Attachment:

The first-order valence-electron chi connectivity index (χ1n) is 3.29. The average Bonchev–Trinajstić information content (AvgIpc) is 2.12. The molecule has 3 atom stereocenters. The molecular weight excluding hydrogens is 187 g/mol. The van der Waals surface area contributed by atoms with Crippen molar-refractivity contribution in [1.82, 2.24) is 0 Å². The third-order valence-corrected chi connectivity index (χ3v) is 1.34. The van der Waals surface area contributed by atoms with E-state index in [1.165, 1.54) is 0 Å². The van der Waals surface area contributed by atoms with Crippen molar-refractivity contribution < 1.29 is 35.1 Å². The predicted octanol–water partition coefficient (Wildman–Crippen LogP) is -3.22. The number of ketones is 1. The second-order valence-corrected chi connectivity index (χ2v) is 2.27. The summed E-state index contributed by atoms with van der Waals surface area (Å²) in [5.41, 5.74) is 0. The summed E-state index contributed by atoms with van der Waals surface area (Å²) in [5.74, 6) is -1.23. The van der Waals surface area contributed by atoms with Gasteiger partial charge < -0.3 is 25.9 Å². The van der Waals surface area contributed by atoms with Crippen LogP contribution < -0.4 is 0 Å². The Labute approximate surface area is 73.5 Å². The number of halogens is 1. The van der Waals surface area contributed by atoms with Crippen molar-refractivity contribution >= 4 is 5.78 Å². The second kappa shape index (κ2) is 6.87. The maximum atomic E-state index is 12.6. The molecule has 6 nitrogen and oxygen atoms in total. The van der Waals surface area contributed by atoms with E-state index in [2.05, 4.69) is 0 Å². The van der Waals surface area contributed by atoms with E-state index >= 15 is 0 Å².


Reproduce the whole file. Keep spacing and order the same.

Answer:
The first-order valence-electron chi connectivity index (χ1n) is 3.29. The average Bonchev–Trinajstić information content (AvgIpc) is 2.12. The molecule has 3 atom stereocenters. The molecular weight excluding hydrogens is 187 g/mol. The van der Waals surface area contributed by atoms with Crippen molar-refractivity contribution in [1.82, 2.24) is 0 Å². The third-order valence-corrected chi connectivity index (χ3v) is 1.34. The van der Waals surface area contributed by atoms with E-state index in [1.165, 1.54) is 0 Å². The van der Waals surface area contributed by atoms with Crippen molar-refractivity contribution < 1.29 is 35.1 Å². The predicted octanol–water partition coefficient (Wildman–Crippen LogP) is -3.22. The number of ketones is 1. The second-order valence-corrected chi connectivity index (χ2v) is 2.27. The summed E-state index contributed by atoms with van der Waals surface area (Å²) in [5.41, 5.74) is 0. The summed E-state index contributed by atoms with van der Waals surface area (Å²) in [5.74, 6) is -1.23. The van der Waals surface area contributed by atoms with Gasteiger partial charge < -0.3 is 25.9 Å². The van der Waals surface area contributed by atoms with Crippen LogP contribution < -0.4 is 0 Å². The Labute approximate surface area is 73.5 Å². The number of halogens is 1. The van der Waals surface area contributed by atoms with Crippen molar-refractivity contribution >= 4 is 5.78 Å². The second kappa shape index (κ2) is 6.87. The maximum atomic E-state index is 12.6. The molecule has 6 nitrogen and oxygen atoms in total. The van der Waals surface area contributed by atoms with E-state index in [2.05, 4.69) is 0 Å². The van der Waals surface area contributed by atoms with E-state index >= 15 is 0 Å².